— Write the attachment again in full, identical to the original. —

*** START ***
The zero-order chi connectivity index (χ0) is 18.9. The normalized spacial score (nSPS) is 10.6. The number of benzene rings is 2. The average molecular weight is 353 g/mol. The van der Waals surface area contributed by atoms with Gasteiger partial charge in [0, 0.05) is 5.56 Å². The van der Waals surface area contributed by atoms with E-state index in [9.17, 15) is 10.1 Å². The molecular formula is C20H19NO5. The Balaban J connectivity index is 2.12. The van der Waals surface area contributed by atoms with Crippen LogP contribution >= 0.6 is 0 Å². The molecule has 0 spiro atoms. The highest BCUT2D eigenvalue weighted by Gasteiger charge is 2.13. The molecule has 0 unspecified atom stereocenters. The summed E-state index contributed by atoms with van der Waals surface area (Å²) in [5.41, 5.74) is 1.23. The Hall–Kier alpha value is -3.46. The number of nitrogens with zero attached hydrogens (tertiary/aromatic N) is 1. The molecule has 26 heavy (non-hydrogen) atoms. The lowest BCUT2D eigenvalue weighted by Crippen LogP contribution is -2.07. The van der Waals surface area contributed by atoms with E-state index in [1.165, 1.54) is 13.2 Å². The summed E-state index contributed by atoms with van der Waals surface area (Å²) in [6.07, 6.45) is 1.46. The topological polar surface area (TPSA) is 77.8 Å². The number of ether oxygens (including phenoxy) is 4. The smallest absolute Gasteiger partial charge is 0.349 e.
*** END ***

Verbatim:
The zero-order chi connectivity index (χ0) is 18.9. The normalized spacial score (nSPS) is 10.6. The number of benzene rings is 2. The average molecular weight is 353 g/mol. The van der Waals surface area contributed by atoms with Gasteiger partial charge in [0, 0.05) is 5.56 Å². The van der Waals surface area contributed by atoms with E-state index in [9.17, 15) is 10.1 Å². The molecular formula is C20H19NO5. The Balaban J connectivity index is 2.12. The van der Waals surface area contributed by atoms with Crippen LogP contribution >= 0.6 is 0 Å². The molecule has 0 spiro atoms. The highest BCUT2D eigenvalue weighted by Gasteiger charge is 2.13. The molecule has 0 unspecified atom stereocenters. The summed E-state index contributed by atoms with van der Waals surface area (Å²) in [5.41, 5.74) is 1.23. The Hall–Kier alpha value is -3.46. The number of nitrogens with zero attached hydrogens (tertiary/aromatic N) is 1. The molecule has 26 heavy (non-hydrogen) atoms. The lowest BCUT2D eigenvalue weighted by Crippen LogP contribution is -2.07. The van der Waals surface area contributed by atoms with E-state index in [1.165, 1.54) is 13.2 Å². The summed E-state index contributed by atoms with van der Waals surface area (Å²) in [6.07, 6.45) is 1.46. The topological polar surface area (TPSA) is 77.8 Å². The number of ether oxygens (including phenoxy) is 4. The smallest absolute Gasteiger partial charge is 0.349 e.